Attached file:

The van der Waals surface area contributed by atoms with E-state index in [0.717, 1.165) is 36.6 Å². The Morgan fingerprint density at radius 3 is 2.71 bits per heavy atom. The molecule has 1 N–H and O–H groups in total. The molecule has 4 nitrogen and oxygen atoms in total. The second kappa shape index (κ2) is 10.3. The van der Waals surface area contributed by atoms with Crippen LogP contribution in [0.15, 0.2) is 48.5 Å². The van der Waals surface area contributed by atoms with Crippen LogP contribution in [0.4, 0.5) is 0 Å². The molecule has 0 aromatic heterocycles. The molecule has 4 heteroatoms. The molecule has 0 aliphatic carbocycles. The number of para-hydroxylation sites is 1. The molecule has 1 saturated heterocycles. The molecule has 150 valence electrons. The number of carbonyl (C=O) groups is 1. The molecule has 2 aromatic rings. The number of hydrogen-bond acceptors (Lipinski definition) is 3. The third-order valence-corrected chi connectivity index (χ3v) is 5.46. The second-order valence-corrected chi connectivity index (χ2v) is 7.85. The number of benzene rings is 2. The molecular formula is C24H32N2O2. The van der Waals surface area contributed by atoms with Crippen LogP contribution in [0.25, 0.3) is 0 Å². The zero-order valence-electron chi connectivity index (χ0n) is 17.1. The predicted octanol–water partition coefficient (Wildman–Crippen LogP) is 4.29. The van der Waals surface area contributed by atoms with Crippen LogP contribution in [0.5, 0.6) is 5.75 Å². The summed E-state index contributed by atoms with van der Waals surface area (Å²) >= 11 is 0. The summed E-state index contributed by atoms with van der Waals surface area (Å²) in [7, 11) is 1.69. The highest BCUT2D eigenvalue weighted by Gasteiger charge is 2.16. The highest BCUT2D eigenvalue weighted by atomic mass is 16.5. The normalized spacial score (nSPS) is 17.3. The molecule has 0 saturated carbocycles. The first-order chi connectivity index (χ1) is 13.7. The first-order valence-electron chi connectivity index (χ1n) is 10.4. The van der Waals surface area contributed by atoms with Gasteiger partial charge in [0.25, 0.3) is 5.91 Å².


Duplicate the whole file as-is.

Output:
The van der Waals surface area contributed by atoms with E-state index in [0.717, 1.165) is 36.6 Å². The Morgan fingerprint density at radius 3 is 2.71 bits per heavy atom. The molecule has 1 N–H and O–H groups in total. The molecule has 4 nitrogen and oxygen atoms in total. The second kappa shape index (κ2) is 10.3. The van der Waals surface area contributed by atoms with Crippen LogP contribution in [0.15, 0.2) is 48.5 Å². The van der Waals surface area contributed by atoms with Crippen LogP contribution in [0.4, 0.5) is 0 Å². The molecule has 0 aromatic heterocycles. The molecule has 4 heteroatoms. The molecule has 0 aliphatic carbocycles. The number of para-hydroxylation sites is 1. The molecule has 1 saturated heterocycles. The molecule has 150 valence electrons. The number of carbonyl (C=O) groups is 1. The molecule has 2 aromatic rings. The number of hydrogen-bond acceptors (Lipinski definition) is 3. The third-order valence-corrected chi connectivity index (χ3v) is 5.46. The second-order valence-corrected chi connectivity index (χ2v) is 7.85. The number of benzene rings is 2. The molecular formula is C24H32N2O2. The van der Waals surface area contributed by atoms with Crippen LogP contribution in [0.25, 0.3) is 0 Å². The zero-order valence-electron chi connectivity index (χ0n) is 17.1. The predicted octanol–water partition coefficient (Wildman–Crippen LogP) is 4.29. The van der Waals surface area contributed by atoms with Crippen LogP contribution in [0.5, 0.6) is 5.75 Å². The summed E-state index contributed by atoms with van der Waals surface area (Å²) >= 11 is 0. The summed E-state index contributed by atoms with van der Waals surface area (Å²) in [7, 11) is 1.69. The highest BCUT2D eigenvalue weighted by Gasteiger charge is 2.16. The highest BCUT2D eigenvalue weighted by atomic mass is 16.5. The normalized spacial score (nSPS) is 17.3. The molecule has 0 saturated carbocycles. The first-order chi connectivity index (χ1) is 13.7. The first-order valence-electron chi connectivity index (χ1n) is 10.4. The van der Waals surface area contributed by atoms with Gasteiger partial charge in [0.25, 0.3) is 5.91 Å².